In the world of online stock brokerage accounts, it takes just a few seconds to buy or sell shares of stock. Yet the stock market still follows some rules from the days when investors would bring checks or shares of stock to the broker to complete buy or sell orders. A broker follows rules set by the Securities and Exchange Commission concerning when the money from a sold stock will be available in your brokerage account.
When you sell shares of stock through a broker, there are two important dates -- the trade date and the settlement date. The trade date is the day your order to sell shares is completed through the broker and the stock exchange. In most cases the trade date is the day you ask a broker to sell your shares -- either directly or through an online account system. The settlement date is the day on which the trade becomes official and is the day when the broker must have the money available from your stock sale.
U.S. financial markets use what is called T+3 settlement. This means a stock trade officially settles three business days after the trade date. If the shares you sold were in the form of paper certificates you would have until the third day after the trade to deliver the shares to your broker. The buyer of the shares also has the three days to deliver the payment for the shares to her broker. Although in most circumstances stock trades happen almost instantaneously and the funds to buy the shares are readily available, your broker must abide by the T+3 rule.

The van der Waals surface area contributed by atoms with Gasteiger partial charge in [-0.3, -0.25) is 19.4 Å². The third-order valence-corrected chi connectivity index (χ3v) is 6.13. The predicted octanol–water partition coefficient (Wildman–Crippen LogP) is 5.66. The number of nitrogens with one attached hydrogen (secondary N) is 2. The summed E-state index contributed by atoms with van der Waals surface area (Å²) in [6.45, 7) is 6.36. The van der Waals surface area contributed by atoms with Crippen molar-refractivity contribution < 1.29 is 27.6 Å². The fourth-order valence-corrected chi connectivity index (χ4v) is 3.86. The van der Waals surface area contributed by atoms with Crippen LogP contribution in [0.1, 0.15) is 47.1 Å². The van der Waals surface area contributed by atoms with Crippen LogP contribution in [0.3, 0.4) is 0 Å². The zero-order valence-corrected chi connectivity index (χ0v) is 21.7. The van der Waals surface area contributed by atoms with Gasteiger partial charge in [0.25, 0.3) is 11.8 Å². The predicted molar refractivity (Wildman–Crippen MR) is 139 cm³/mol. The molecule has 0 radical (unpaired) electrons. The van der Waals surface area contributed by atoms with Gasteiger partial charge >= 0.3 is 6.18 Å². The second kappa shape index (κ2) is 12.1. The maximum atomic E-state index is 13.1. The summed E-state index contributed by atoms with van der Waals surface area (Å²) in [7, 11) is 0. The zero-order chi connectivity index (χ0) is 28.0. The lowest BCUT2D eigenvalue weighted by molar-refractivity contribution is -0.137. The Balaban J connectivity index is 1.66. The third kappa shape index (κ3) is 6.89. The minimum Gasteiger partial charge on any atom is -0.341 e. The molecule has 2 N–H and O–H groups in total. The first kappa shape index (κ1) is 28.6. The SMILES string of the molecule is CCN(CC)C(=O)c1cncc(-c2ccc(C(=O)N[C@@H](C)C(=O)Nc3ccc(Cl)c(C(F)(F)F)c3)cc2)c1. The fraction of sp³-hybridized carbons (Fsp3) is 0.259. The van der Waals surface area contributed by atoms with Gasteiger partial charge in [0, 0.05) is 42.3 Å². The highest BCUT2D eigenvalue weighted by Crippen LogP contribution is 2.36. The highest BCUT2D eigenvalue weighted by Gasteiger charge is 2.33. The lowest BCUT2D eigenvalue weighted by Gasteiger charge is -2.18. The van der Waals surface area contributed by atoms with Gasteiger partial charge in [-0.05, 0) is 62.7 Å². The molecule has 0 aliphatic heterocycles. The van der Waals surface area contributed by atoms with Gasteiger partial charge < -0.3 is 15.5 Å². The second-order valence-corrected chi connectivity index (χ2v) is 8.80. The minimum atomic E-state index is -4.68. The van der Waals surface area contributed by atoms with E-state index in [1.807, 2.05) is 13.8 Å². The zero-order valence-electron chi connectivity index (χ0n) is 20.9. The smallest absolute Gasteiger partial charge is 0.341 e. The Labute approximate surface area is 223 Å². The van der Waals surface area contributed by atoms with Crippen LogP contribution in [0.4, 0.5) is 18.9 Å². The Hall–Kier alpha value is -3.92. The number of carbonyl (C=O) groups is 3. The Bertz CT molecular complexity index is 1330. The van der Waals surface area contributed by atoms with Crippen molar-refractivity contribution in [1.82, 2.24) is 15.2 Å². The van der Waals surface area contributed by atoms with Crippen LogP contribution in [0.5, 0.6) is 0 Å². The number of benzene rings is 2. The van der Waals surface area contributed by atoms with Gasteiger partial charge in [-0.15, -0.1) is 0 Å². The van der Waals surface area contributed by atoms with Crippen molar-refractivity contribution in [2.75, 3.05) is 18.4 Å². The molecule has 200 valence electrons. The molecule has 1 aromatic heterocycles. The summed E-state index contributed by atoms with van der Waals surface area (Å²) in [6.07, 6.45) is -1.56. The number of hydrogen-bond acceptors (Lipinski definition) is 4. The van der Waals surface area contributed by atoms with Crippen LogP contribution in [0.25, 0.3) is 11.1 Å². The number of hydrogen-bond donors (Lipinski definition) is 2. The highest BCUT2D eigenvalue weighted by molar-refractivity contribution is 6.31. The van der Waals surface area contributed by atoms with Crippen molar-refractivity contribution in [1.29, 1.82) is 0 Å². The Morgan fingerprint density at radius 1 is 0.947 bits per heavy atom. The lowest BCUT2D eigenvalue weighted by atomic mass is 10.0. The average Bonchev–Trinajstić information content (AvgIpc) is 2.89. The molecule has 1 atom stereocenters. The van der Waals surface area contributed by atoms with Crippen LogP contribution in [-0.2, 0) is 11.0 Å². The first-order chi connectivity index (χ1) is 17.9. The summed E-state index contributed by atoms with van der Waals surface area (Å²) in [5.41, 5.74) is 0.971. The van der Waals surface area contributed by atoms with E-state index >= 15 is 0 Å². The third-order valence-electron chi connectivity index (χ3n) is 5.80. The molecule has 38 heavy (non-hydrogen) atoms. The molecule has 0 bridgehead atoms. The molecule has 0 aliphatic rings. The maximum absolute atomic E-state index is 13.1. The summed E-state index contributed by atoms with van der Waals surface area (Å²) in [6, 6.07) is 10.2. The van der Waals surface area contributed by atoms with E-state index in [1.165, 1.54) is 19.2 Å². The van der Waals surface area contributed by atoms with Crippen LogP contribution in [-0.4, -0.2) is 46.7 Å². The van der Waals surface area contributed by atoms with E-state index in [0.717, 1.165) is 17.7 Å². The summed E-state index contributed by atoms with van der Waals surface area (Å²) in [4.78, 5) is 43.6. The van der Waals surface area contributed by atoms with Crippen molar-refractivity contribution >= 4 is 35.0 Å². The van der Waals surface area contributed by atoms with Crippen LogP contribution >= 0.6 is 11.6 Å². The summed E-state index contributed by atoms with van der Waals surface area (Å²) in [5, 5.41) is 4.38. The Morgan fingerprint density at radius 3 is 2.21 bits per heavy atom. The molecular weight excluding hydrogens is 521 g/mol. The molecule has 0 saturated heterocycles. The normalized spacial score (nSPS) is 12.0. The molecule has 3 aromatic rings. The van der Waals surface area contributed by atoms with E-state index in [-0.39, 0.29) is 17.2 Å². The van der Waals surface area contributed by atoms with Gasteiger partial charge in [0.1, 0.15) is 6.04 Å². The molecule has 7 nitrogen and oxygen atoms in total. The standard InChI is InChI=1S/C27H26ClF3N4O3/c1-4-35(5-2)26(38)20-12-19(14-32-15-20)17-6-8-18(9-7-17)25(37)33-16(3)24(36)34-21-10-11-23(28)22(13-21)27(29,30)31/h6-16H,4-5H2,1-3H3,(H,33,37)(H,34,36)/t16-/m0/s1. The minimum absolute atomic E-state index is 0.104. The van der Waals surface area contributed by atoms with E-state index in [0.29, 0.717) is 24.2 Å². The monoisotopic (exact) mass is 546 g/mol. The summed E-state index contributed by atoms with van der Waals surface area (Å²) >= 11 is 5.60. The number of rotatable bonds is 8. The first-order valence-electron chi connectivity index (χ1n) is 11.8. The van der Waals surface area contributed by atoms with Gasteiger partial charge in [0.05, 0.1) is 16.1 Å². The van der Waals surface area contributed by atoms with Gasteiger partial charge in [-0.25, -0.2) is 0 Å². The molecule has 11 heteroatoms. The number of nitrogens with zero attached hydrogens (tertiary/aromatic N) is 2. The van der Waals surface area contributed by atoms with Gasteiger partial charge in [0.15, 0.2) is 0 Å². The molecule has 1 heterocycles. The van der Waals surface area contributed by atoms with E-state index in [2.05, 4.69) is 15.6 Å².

Day of Funds Availability
To determine on which day the money from your stock sale will be available, the three-day count starts on the day after the trade date. Only business days or days the stock market is open count toward the three days. For example, if you sold the shares on a Friday -- the trade date -- the money from the sale should be available in your brokerage account on Wednesday. If the Monday was a holiday, then the settlement date would be on Thursday.
It is important to remember that the day you place the order to sell and receive a sale price confirmation -- the trade date -- is the official date of sale for the stock shares. The three-day settlement period exists only to allow all parties involved in the trade to fulfill their obligations. Once a trade is official, you cannot go to the broker and "undo" the trade. If you want to get the money from your stock sale as soon as possible, you should check with the broker about withdrawal options once a trade has settled and the money is available in your account.
Tim Plaehn has been writing financial, investment and trading articles and blogs since 2007. His work has appeared online at Seeking Alpha, Marketwatch.com and various other websites. Plaehn has a bachelor's degree in mathematics from the U.S. Air Force Academy.